These days may have you feeling like Rapunzel wondering, When will my life begin? You’ve probably baked dozens of bread, completed a few DIY projects, and re-analyzed your favorite movie sagas, all before the official start of summer break. Although this year looks and feels very different from anything we’ve ever experienced or imagined, we can still have a great time before autumn slips into the scene, with the aid of a summer bucket list. Think of this list as the happy-go-lucky, livelier twin of the more serious counterpart, the New Year’s Resolution (I tossed mine out a few weeks ago!). We can’t predict how the rest of 2020 will unfold but why waste any more time chasing those summer vibes? Let your mind’s eye cross borders. Grab your Panama hat, enjoy a glass of chilled sake, and get going with the things that can be achieved here and now!
1. Get out on the water
What is summer without water activities? Whether you’re near a beach or river, don’t underestimate the rejuvenating power of water. We love taking our kayaks out on the scene to watch the sunset, and on very hot summer days, our inflatable kiddie pool is enough to cool down our toddler’s tantrums! Anything with water is a great time, especially when matched with a summer drink like Tensei “Endless Summer”. The brightness and oceanic taste of this sake will leave you feeling as relaxed as the surfers from this region of Japan.
If you’re longing for fresh air but don’t like the idea of packing a lot of gear for the great outdoors, there’s a simple activity you can do in your own yard that requires very little prep. Just place a blanket or comfortable mat on the grass, lie down, and watch the sky! Draw out shapes in the clouds or stargaze in the evenings. And for a taste of summer, offer little ones a few slices of ice cold watermelon as you sip the juicy watermelon flavors that come in Tozai “Well of Wisdom”, a lightly sweet, ginjo style sake from Kyoto.
3. Compose a song or jingle
If you’ve tried quarantine karaoke and are looking for another way to make your voice heard, why not try your hand at writing a song or jingle? They say the best songs come from emotional times, and with the array of musical styles—sing-rap, whisper, ASMR(!)—there’s really no limit to self-expression. During the 4th of July weekend, I shared a bottle of Homare “Yuzu” with my parents as we went around the table asking each family member to contribute a lyric to an ongoing song. They loved the rich, sweet yuzu flavor and would shyly ask for “Just a little more,” until they consumed the rest. I can’t recall the tune of this impromptu session but we were inspired by the moment and it made sense to us!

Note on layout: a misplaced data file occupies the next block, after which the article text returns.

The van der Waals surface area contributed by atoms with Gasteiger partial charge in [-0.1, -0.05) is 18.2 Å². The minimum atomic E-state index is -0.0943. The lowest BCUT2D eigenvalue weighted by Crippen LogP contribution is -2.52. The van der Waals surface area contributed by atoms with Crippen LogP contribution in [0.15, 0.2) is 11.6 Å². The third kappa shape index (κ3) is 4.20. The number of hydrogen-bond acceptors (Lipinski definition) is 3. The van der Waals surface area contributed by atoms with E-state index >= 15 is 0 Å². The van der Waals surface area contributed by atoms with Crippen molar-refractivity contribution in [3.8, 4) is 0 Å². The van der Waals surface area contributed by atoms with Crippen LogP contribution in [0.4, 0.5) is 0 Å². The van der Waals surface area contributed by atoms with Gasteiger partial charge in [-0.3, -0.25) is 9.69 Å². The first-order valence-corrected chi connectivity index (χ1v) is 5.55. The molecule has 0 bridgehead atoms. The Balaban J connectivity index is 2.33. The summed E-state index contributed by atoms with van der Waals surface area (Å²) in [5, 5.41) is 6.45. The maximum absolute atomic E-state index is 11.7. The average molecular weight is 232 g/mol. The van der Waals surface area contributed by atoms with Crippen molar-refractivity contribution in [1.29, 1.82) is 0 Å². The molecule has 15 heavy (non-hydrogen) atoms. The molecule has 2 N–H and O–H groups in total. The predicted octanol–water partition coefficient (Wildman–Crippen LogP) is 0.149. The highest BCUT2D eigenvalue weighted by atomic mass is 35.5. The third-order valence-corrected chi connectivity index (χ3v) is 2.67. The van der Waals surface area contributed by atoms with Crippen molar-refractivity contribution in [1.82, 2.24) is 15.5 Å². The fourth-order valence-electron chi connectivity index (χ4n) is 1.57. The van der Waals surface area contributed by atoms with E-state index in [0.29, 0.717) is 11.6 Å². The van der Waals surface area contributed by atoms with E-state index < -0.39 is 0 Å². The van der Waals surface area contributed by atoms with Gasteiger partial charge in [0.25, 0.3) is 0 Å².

4. Start a sake journal
Summer is a time for adventure and if you’re looking for treasure in the day-to-day, a journal is a great way to record your findings. A few weeks ago, I started a sake journal to help me keep track of the different types of sake I’ve tried so far. With Tippsy’s monthly sake box, I’ve been able to discover new favorites and am delighted to see the pages start to fill up like stamps in a passport. This feels really satisfying considering the reduction in travel these past few weeks! The versatility of sake also offers new ways of experiencing different flavor combinations and pairings, even takeout cuisine or different kinds of cheese.
5. Plan your next adventure
Whenever I feel unsettled, I try to remember, Nankuru na isa, a local phrase I learned while living in Okinawa. It’s difficult to translate exactly but in short, it’s a belief that everything will turn out OK. One of the things we do at home every week is reflect on our vision board—a collage of things and activities we are looking forward to or working to achieve in spite of the current crisis. Seeing this vision is a tangible reminder of all the wonderful experiences that await us. So dust off those travel books, stay healthy and positive, and don’t be afraid to dream BIG because better days are yet to come!
What are your summer bucket list ideas? Let us know what makes a fun summer #tippsysake!
Louie Anne Batac-Nguyen
Louie Anne lived and worked in beautiful Okinawa, Japan for 10 years, and brings with her a deep appreciation for Japanese culture. As a cultural writer and editor, she seeks to share her experiences and bridge connections with fellow travelers and dining enthusiasts.